Despite its small-town flair, Stockholm is a metropolis like any other. This becomes particularly obvious during the apartment hunt. Give yourself enough time to search for accommodation and make sure you find a place where you actually feel at home. The housing market in Stockholm is particularly competitive. Conditions can prove to be even harsher for expats who are not fluent in Swedish. The housing shortage is so intense that there is something of a black market growing in the Swedish real estate world, where people will swap rental contracts or sell them for a ‘finders’ fee.
The Apartment Search
While the living standard in Sweden is often high, living in Stockholm doesn’t always come cheap. You should expect to pay around 17,515 SEK or more per month for an average three-bedroom apartment in an average neighborhood. In upper-class neighborhoods the rent will be a lot higher, of course.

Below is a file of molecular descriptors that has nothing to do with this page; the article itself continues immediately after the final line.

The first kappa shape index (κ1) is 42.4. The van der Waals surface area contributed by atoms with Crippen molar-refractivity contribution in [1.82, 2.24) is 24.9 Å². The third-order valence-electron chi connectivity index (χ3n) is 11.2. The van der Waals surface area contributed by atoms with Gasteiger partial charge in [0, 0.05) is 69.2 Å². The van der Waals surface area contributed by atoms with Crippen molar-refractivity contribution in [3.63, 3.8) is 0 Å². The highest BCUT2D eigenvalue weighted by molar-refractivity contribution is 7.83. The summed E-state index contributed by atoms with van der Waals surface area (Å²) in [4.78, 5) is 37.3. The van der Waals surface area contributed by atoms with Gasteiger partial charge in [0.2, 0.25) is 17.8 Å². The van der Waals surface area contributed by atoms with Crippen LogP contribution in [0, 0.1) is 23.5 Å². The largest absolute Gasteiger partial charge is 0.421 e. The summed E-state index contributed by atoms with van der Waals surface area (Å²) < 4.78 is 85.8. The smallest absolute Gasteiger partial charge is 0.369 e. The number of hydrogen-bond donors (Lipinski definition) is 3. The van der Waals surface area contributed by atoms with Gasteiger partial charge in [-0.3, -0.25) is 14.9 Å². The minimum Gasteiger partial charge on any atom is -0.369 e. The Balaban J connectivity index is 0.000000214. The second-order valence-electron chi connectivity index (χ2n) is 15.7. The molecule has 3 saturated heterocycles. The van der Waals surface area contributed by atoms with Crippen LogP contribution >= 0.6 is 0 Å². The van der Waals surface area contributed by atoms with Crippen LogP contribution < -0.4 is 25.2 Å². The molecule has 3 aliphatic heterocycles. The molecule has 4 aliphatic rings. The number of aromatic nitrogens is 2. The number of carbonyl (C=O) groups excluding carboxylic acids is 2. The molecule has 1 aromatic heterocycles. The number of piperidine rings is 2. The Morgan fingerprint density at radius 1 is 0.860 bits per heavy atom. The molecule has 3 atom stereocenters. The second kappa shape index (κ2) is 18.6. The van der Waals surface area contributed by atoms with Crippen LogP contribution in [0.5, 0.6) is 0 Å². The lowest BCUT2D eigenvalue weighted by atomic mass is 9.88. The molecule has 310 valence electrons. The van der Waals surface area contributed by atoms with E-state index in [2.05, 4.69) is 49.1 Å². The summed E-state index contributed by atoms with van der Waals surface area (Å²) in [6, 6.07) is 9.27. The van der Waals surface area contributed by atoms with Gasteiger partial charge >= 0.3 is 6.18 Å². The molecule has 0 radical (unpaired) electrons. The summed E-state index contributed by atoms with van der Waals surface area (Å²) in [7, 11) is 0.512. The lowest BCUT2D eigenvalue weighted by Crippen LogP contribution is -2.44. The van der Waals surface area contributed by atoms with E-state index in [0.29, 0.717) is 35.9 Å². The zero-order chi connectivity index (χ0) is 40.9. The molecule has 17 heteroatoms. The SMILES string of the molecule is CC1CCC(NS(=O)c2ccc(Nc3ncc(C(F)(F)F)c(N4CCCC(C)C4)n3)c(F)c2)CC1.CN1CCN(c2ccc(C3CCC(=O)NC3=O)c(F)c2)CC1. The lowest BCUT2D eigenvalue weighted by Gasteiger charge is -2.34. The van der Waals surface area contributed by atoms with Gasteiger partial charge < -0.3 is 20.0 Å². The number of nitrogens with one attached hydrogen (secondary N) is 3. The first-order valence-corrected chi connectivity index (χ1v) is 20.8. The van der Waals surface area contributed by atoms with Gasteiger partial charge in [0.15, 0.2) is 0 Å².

The Internet can be a great resource for your apartment search. Online classifieds such as blocket.se and bopunkten.se might be just the place to find the apartment of your dreams. Unfortunately, these websites are only available in Swedish. Thus, if your Swedish language skills are still at a minimum, hiring a real estate agent is always a good idea.
For more information on Stockholm’s districts, please refer to our article on Moving to Stockholm or visit our Stockholm community. Expats already living in Stockholm can give you some advice or may even be able to help you along the way.
First-Hand Rental Apartments
While living in Stockholm, you have the opportunity to rent an apartment with a first-hand or “second-hand” rental agreement. However, expats often face difficulties when trying to get their hands on a first-hand contract. You might be expected to provide a Swedish personal identity number (personnummer) or proof of a guaranteed income.